Student thesis: Phd


Mental illnesses are one of the most prevalent public health issues, and social media is a primary source through which young people express their mental states and feelings. Therefore, textual mental illness detection from social media has become an essential research topic in natural language processing (NLP), due to its high impact on mental health analysis. Mental illness detection includes a variety of tasks, such as disorder classification, mental illness severity analysis and symptoms identification. This thesis aims to design novel deep learning-based models to address different challenges in mental illness detection. Firstly, we explore the application of the Transformer-based model, which aims to effectively extract contextual and long-term dependency information from texts. More specifically, we also conduct a preliminary study about how Transformer-based pre-trained language models (PLMs) and large language models (LLMs) perform on mental health analysis. Experiments performed on our collected dataset and public suicide-related dataset illustrate the effectiveness of our model. Moreover, the results of PLMs and LLMs show that PLMs have competitive performance, while the LLMs have room for further improvement in mental health analysis. Secondly, existing depression severity detection models mainly model the semantic information of posts while ignoring the relevant sentiment information, which can reflect the user's state of mind and is useful for severity detection. Additionally, these methods often treat all severity levels equally, making the model difficult to distinguish between closely-labelled categories. Therefore, in order to solve these shortcomings, we propose a sentiment-guided Transformer model, which efficiently fuses social media posts' sentiment information with semantic information. Furthermore, we introduce a supervised severity-aware contrastive learning framework that enables the model to better distinguish between different severity levels. Experimental results performed on two depression severity corpora illustrate our model's effectiveness. Thirdly, depression scales such as the Patient Health Questionnaire (PHQ-9) can be beneficial for understanding the symptoms of depression and improving the interpretability of detection models. Therefore, we consider utilising PHQ descriptive information related to symptoms and present a Span-based PHQ-aware and similarity contrastive network (SpanPHQ), which enhances the model's ability to capture both semantic contextual information and PHQ-9 information. Besides, a similarity contrastive learning is designed to effectively utilise the label information in identifying class-specific features. Experiments performed on two depressive symptoms identification datasets show good performance in terms of improving multiple evaluation metrics and increasing the interpretability of the model.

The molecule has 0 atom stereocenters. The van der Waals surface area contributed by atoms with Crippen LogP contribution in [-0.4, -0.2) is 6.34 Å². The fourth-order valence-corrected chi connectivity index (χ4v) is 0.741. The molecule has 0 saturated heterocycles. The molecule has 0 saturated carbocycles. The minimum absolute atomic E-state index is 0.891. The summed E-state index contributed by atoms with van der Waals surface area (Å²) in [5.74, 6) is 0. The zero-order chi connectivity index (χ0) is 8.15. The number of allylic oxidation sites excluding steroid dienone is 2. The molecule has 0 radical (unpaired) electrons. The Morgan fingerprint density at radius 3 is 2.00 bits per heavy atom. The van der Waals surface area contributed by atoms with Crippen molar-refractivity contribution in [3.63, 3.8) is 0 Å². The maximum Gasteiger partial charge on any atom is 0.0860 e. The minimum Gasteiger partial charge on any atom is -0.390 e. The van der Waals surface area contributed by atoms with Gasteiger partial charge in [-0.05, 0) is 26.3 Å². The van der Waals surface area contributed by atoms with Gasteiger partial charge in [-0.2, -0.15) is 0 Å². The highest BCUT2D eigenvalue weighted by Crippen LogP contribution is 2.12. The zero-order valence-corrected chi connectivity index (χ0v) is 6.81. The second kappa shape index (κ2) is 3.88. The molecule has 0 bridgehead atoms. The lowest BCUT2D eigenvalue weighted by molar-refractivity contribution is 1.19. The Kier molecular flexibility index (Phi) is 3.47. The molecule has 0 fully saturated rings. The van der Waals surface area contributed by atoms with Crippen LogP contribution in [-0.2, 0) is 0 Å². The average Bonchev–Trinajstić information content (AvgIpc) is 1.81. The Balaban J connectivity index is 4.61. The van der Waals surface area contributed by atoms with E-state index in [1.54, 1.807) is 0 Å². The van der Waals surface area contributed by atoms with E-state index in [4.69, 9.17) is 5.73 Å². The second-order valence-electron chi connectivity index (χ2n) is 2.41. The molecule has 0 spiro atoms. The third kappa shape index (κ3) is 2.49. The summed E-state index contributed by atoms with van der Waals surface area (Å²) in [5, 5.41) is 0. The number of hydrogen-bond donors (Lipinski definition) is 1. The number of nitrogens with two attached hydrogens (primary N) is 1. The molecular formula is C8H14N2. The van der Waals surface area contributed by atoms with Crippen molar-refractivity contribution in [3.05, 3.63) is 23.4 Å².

Date of Award1 Aug 2024
Original languageEnglish
Awarding Institution
  • The University of Manchester
SupervisorSophia Ananiadou (Supervisor) & Junichi Tsujii (Supervisor)

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